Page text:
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Key Trends for Regulated Businesses – Germany Edition

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Key Trends for Regulated Businesses – Germany Edition

We’re delving into the German market in part 4 of our key trends for regulated businesses series – from ESG to supply chain resilience, our specialist recruitment consultants are seeing a range of challenges and opportunities shape Germany’s business landscape. Read on to find out more.

The Supply Chain Act

In Germany, The Act on Corporate Due Diligence Obligations in Supply Chains (or, the Supply Chain Act) has been in force since January 2023, regulating how businesses address human rights and sustainability issues in their supply chains.

The act initially applied to German and foreign companies with a branch in Germany provided they had 3000 or more employees. As of January 1st, 2024, the act also covers businesses with at least 1000 employees.

Designed to prevent human rights and environmental violations, imposes obligations across the entirety of the supply chain, from obtaining raw materials through to the customer experience. Indirect suppliers also fall in scope, with focus areas including forced labour, child labour, and environmental pollution.

Under the regulation, businesses are required to take several steps to ensure their supply chains are both resilient and compliant, which includes classifying who’s responsible for which part of the monitoring and reporting process.

BAFA has published an FAQ on the updates; you can explore it here: FAQ. As regulatory pressures evolve, your business will need to do the same, otherwise, you risk falling behind and leaving it too late to make a change (like many UK businesses after the Consumer Duty Act). Don’t risk leaving it too late to build a dependable compliance function – reach out to Broadgate today: We Are Broadgate.

The NIS2 European Directive for Cybersecurity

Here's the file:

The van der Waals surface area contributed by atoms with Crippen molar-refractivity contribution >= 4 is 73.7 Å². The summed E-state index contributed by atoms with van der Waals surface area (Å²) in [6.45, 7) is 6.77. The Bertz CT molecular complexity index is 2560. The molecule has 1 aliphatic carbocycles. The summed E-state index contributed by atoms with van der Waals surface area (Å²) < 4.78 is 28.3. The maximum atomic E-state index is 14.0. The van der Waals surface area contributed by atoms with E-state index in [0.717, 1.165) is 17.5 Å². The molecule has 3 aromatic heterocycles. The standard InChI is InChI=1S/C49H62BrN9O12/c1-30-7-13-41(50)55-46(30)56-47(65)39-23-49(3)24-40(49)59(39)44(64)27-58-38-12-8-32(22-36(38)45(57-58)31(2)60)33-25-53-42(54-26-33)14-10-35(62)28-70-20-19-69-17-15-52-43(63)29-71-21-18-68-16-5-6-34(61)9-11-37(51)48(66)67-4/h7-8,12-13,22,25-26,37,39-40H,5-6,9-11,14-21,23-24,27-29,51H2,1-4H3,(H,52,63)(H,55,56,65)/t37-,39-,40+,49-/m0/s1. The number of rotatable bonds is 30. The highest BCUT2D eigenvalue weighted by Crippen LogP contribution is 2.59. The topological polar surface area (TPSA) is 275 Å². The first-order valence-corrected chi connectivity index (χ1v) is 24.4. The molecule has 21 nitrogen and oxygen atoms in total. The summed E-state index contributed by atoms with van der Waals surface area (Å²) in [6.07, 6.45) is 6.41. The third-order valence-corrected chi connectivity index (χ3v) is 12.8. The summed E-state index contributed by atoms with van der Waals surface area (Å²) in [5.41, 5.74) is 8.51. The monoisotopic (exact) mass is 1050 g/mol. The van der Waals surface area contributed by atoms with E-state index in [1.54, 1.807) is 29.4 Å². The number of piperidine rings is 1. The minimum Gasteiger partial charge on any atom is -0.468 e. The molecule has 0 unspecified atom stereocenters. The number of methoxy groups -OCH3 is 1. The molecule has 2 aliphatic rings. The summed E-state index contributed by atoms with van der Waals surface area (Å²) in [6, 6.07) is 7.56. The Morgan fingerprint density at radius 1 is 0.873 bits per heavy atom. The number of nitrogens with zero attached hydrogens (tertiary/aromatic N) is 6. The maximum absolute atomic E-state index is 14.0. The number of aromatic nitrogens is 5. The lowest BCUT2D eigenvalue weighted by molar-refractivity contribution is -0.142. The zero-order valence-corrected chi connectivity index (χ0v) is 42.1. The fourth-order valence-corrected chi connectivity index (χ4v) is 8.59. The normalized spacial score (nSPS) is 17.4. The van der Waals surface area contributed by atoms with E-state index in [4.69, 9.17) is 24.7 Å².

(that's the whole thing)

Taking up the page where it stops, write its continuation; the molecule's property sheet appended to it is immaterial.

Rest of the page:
The NIS2 (network and information security, version 2) was adopted by the European Parliament back in 2022, and the deadline for implementing it is fast approaching. Member states must have transposed the act into national law by October 17th, 2024. Germany recently submitted a draft bill that proposes management be liable for any damage caused by breaching the rules. It’s expected that breaches could merit substantial fines reminiscent of those handed out for GDPR violations (to date, the largest fine was €1.2 billion to Meta).

The key developments in the NIS2 include:

  • Improved cooperation for EU member states – ENISA (the European Union Agency for Cybersecurity) will be publishing a vulnerability disclosure database to improve transparency and collaboration between entities.

  • Increased Reporting – Organisations will be required to report more frequently with stricter deadlines. For example, organisations must report early warnings within 24 hours of detection.

  • Supply Chain Monitoring – Businesses will now be required to address cybersecurity concerns in their supply chains. This could impact suppliers who aren’t technically in scope but supply services to those who are (depending on the sector).

  • Wider Scope – The NIS2 broadens the scope of businesses deemed essential to include new sectors such as Waste Management, Postal and Courier Services, and Manufacturing.

You can find the full breakdown here: The NIS2 Act. If you’re looking for top compliance and risk talent to help you build a more resilient business, our German team have you covered. Our specialist recruiters use a community-led approach to hiring to ensure that we can identify and attract top-quality candidates, even when the talent pool is sparse. Contact us for a free consultation here:

BaFin’s Ruling on CET1 Capital for Cooperative Banks

In January 2024, BaFin published a new general ruling on Common Equity Tier 1 (CET1) instruments for cooperative banks. This clarifies the requirements for these banks to classify newly issued shares as CET1 capital instruments, which are important for meeting regulatory capital adequacy ratios. As per BaFin’s website, this general ruling is valid until the end of 2024.

The rule applies to cooperative banks that aren’t directly supervised by the European Central Bank (ECB). This is because the ECB directly supervises large banks within the eurozone,  while BaFin’s scope is more domestic, responsible for overseeing smaller banks and cooperative lenders.

By clarifying the criteria for classifying newly issued shares as CET1 capital, BaFin's ruling helps ensure that German cooperative banks comply with the Basel III capital adequacy requirements. This contributes to a more stable German banking system that’s better equipped to withstand financial shocks.

Need consultative support from our Finance, Accounting and Audit recruiters? Meet the team here: Our team.

Support from Broadgate

The Broadgate team are your full-service recruitment partners, providing community-led interim and permanent talent solutions to regulated businesses across the UK, Ireland, Switzerland, Germany, Luxembourg, and the US. Our specialist consultants focus on mid to senior and board-level appointments across Finance, Accounting and Audit, Risk, Compliance, Fund and Operations, Financial Crime and Fraud, and Legal and CoSec.